Newspaper Archive of
Cloverdale Reveille
Cloverdale, California
November 28, 2019     Cloverdale Reveille
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November 28, 2019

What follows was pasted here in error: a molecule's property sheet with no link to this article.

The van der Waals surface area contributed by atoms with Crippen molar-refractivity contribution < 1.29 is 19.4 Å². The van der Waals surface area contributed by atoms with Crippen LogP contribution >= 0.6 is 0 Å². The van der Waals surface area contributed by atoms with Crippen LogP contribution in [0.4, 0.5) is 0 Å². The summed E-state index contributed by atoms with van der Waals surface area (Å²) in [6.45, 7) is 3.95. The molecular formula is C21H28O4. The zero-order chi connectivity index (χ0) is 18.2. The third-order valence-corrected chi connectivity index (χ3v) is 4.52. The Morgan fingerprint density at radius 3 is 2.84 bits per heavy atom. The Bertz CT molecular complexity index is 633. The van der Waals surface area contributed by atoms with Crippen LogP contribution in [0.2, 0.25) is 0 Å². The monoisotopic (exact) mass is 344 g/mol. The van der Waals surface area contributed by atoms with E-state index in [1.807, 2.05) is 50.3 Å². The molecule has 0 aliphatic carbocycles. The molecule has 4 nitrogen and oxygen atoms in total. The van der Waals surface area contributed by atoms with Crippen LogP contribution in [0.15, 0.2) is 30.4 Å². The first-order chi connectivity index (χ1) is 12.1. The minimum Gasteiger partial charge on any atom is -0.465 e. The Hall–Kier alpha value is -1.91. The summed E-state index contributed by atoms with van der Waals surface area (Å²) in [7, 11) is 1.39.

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a DEEDS Hall-it’s a $1 at the newsstand ll "T’*****‘*****ORIGIN MIXED ADC 94D SMALL TOWN PAPERS 927 W RAILROAD AVE SHELTON WA 93584 3847 “IIIIIIIIIP‘IHIHImIlIIlllllllnlllllulllllhlIllllhlll 00-00-0000 1096 VEILLE Visit www.cloverdalereveille.com for daily updates on local news and views Police department What happens invites students to lunch when a dog bites?» Photo Cloverdale Police Department Facebook SWEET RIDE — Lily Farrer and Oscar Cibrian rode in the back seat of the police car on their ride to lunch and were fascinated by the difference between the back of a police car and the back of a regular car. Program picks kids from Stewardais sunsets ts get itishonaid’s with atticer By Zoe Strickland Reveille Editor zoe@sonomawest.com The Cloverdale Police Department is partnering with the school district to help get kids comfortable with being around cops. The newly adopted Lunch with a Cop program takes two students from both Jefferson Elementary School and Washington Middle School and lets them spend a lunch break at McDonald’s with members of the Cloverdale Police Department. The first Lunch with a Cop took place in mid-November and gave two fourth graders, Lily Farrer and Oscar Cibrian, the opportunity to have their questions about cops answered while chowing down on a Happy Meal. “It’s community engagement,” Officer Carlos Nunez said. “We want to be part of this community. We want to work in conjunction with the schools. We want to have an open door to where if there are any problems, they can communicate with us. We want to be a positive presence.” Nunez has served as the liaison between the police department and the middle and elementary schools to help get the program up and running. He also joined Chief Jason Ferguson for the first lunch. Nunez said that each school site chooses its own pair of kids to participate in the lunch and from there (once permission slips are signed and parental OK is given), they set up a day that works best for both parties. CPAC announces 2020 theater lineup By Zoé Strickland Reveille Editor zoe@sonomawest.com The Cloverdale Performing Arts Center (CPAC) announced its 2020 theater lineup on Sunday, Nov. 24. The lineup includes five plays that offer a range of subject matter. The lineup includes “Talley’s Folly,” “Crimes of the Heart,” “Funny Money,” “The Beard of Avon” and “The Somewhat True Tale of Robin Hood.” Each play opens on a Saturday and runs on Saturdays and Sundays for three weeks after opening night. The season begins in March with “Talley’s Folly.” The play begins on Saturday, March 7. According to information provided by CPAC, the romantic drama catalogues the meeting of a Protestant woman and a Jewish accountant who is “determined to woo her.” The play highlights humor and the “humanizing power of love.” It won a Pulitzer Prize in 1980. On May 2, “Crimes of the Heart” v is coming to the Cloverdale stage. With the same plot as its 1986 silver screen counterpart, “Crimes of the Z] Heart” follows three sisters as they reunite to spend time with their family patriarch. “This play is tough, tender and eccentric — like its characters — and worthy of our attention,” reads CPAC’s description. “Funny Money” opens on July 18 and tracks an accountant whose life is flipped upside down when he accidentally picks up a briefcase full of money. “Funny Money” is billed as a British farce that takes full advantage of British-style comedy. On Sept. 26, “The Beard of Avon” opens at CPAC. The tribute to William Shakespeare follows “Will Shakspere” as he flees his country life, wife and chores in pursuit of becoming a poet and playwright. For its winter play, CPAC will be performing “The Somewhat True Tale of Robin Hood” beginning on Dec. 5. This family-friendly play asks viewers to follow the exploits of Robin Hood and his Merry Men in Sherwood Forest. To find out more information about the Cloverdale Performing Arts Center’s 2020 shows, Visit cloverdaleperformingarts.com. saw“: EFEUNTY TunasnAv DECEMBER 5, 201a Dine out at 70+ local restaurants and 25 to 100% of your purchase will go directly to Food For Thought. V “We pick them up, we let them check out the cars, sit in the driver’s seat, passenger seat, ask us a gazillion questions We take them to McDonald’s. They order whatever they want. We sit down and have an ordinary lunch,” he said. Farrer and Cibrian, both 9 years old, said that the best part of the lunch was getting to ride in the police car. “I was curious about the car,” Farrer said. “I had never been in a cop car before. It was fun there were like plastic hard seats and the front seats were like normal car seats.” Cibrian said that he was confused when they rolled down the back windows of the car and there were See Lunch Page The laws and ordinances surrounding dog bites are complex and multi- pronged By Heather Bailey Staff Writer heather@sonomawest.com In Sonoma County, when a dog bites someone, it kicks off a tw0— pronged legal process that exists at a complicated nexus of state law, county ordinance and local jurisdiction. The first prong has to do with rabies control and ensuring the deadly disease, familiar to anyone who read Old Yeller as a kid, doesn’t spread. The second prong has to do with determining if the incident of the bite should trigger the legal process for getting a dog deemed either “potentially dangerous” or “vicious.” When it comes to rabies control, state law mandates that any animal that bites and breaks the skin undergo a 10-day quarantine in isolation. “Regardless of where it took place, how it happened and/ or if the dog is vaccinated, it doesn’t matter. State law says we have to do a 10- day observation period on the dog,” said Kevin. Davis, .Field. Supervisor, , for Sonoma County Animal Services. “Depending on where it occurs and how it happens, we’ll ' make a decision here with our oflicers whether to do a home quarantine; meaning we go out, we meet with the owners, we check their confinement, the vaccines and all that and as long as they have good confinement there we will allow them to do the quarantine there at their house for the 10 days. After the 10 days we go back out verify the dog is healthy and take the dog ofi" quarantine at that time.” However, Davis said, if the owner is not able to properly quarantine an animal at home, as evidenced by the animal being at large at the time of the bite, or the owner living in an apartment or condo without a yard that would require the animal be walked in order to relieve itself or the owner is homeless, the animal will spend its 10-day quarantine at the shelter at animal services. “Depending on the circumstance, most of the time its just a 10-day quarantine, because rabies vaccine is not 100% effective, mostly based on the handling of the vaccine,” Davis said. “It could be in a vet’s office where the vaccine heats up or gets too chilled, and it can lose efficacy.” SCAS serves unincorporated Sonoma County, the city of Santa Rosa and the Town of Windsor, however rabies issues are the one area where it has jurisdiction over the entire county. “We cannot, by law, go into other jurisdictions except for rabies control. Our department is the designated rabies control for the entire county,” Davis said. “Ifa bite happens in Cloverdale, which has a contract with Petaluma Animal Services, we are going to do the quarantine only. We’re not going to do the follow-up in terms of a potentially dangerous or vicious designation; the legal case part falls back on the local agency to enforce whatever they are going to enforce. If we went up to Cloverdale and we determined the dog won’t be quarantined at home, it will have to go to the Petaluma Animal Shelter. We do the rabies part and deem where it goes (for the quarantine period). Once quarantine is up its up to them whether release animal or not.” The only dog bite cases exempt from the 10-day quarantine are police dogs who bite in the line of duty. Dangerous or Vicious Parallel to but separate from the rabies control process is the process to determine whether a dog should be deemed either “potentially dangerous” or “vicious.” These two terms have specific legal ramifications. See Kites Page 8 Taking a trip to Heart City Photo Zoé Strickland NOSTALGIA — Erin Turko, owner of Heart City and Erin Mavis explains themed areas of the shop. New First Street store pitted as modern day five—and-dime By Zoé Strickland Reveille Editor zoe@sonomawest.com When you first walk into Heart City, you’re greeted with a wonderland of different colors. That was one of the goals that Erin Turko had for her First Street store, which is set to open on Friday, Nov. 29. “My idea is to have it be just fun for all ages —— it’ll have retro candies, greeting cards, stickers, puzzles, games — a store that makes you happy when you walk in,” she said. Turko has described Heart City as a “modern day five-and-dime,” where kids and adults can walk in and find anything small, colorful and cute. The store leans toward embracing nostalgia, with a corner devoted to Mrs. Grossman’s stickers and old fashioned candy situated throughout. Heart City’s take on nostalgia See Heart City Page 3 CANNACRAFT f Credit Union